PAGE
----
Bitter Melon in Type 2 Diabetes

Type 2 diabetes (T2D) affects more than 530 million people worldwide. Disease hallmarks include high blood sugar (hyperglycemia) and insulin resistance. Uncontrolled blood sugar levels in T2D can lead to complications of the eyes, kidney, brain, and heart. 

Bitter melon has long been used as a food and in the management of blood sugar among various Caribbean, Asian, and African cultures. 

Clinical Evidence

In people with T2D, bitter melon (either the fruit, tea, or juice) was tested in several studies including the following:

-a non-blinded study where 27 patients with T2D were either given bitter melon tea or black tea after each major meal. The group who drank bitter melon tea had a significantly lower HbA1c (a test which estimates your blood sugar level over the past 2-3 months). There were no significant differences in fasting blood sugar. 

-a study of 5 T2D patients who were given 15 g of dried powdered bitter melon 3 times per day versus 7 who were given powdered fresh fruit essence over 3 weeks. Those given bitter melon showed 25% reduction in blood sugar levels hours after meals (suggesting improved insulin response); however the results were not statistically significant

-a study of 9 patients whose T2D were controlled by diet or drugs were given glucose tolerance tests after eating fried bitter melon or drinking bitter melon juice. The glucose tolerance test measures the amount of glucose that remains in your blood after fasting and then after drinking a sugary drink at fixed time points. Bitter melon juice significantly improved glucose tolerance (over the fried melon) without increasing insulin in the blood, suggesting that bitter melon’s anti diabetic effect does not involve insulin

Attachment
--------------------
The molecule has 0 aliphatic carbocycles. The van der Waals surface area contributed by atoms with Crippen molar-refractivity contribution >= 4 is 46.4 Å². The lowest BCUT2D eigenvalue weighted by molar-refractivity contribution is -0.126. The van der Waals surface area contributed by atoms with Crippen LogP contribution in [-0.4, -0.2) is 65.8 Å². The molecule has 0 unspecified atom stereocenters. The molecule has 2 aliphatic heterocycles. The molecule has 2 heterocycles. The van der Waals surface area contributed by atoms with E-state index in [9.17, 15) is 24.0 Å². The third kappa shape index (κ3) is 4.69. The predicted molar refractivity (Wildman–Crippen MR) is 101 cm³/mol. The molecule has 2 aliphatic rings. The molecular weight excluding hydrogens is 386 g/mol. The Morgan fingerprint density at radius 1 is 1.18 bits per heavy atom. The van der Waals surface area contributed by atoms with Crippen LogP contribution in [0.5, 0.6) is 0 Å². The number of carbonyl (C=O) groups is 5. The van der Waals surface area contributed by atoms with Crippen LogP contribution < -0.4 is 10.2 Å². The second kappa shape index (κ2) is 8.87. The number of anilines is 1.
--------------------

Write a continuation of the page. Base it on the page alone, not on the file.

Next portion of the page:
Despite the lack of large, controlled trials of bitter melon in type 2 diabetes, evidence generated over the past 20-25 years shows that bitter melon may be used as part of a T2D management plan. 

References

Abascal K, Yarnell E. Using bitter melon to treat diabetes. Alternative & Complementary Therapies. 2005 Aug 1;11(4):179-84.

Reynaldo R, Ricardo F. An inquiry into the hypoglycemic action of Momordica charantia among type 2 diabetic patients. Philippine Journal of Internal Medicine 2001;39:213–216.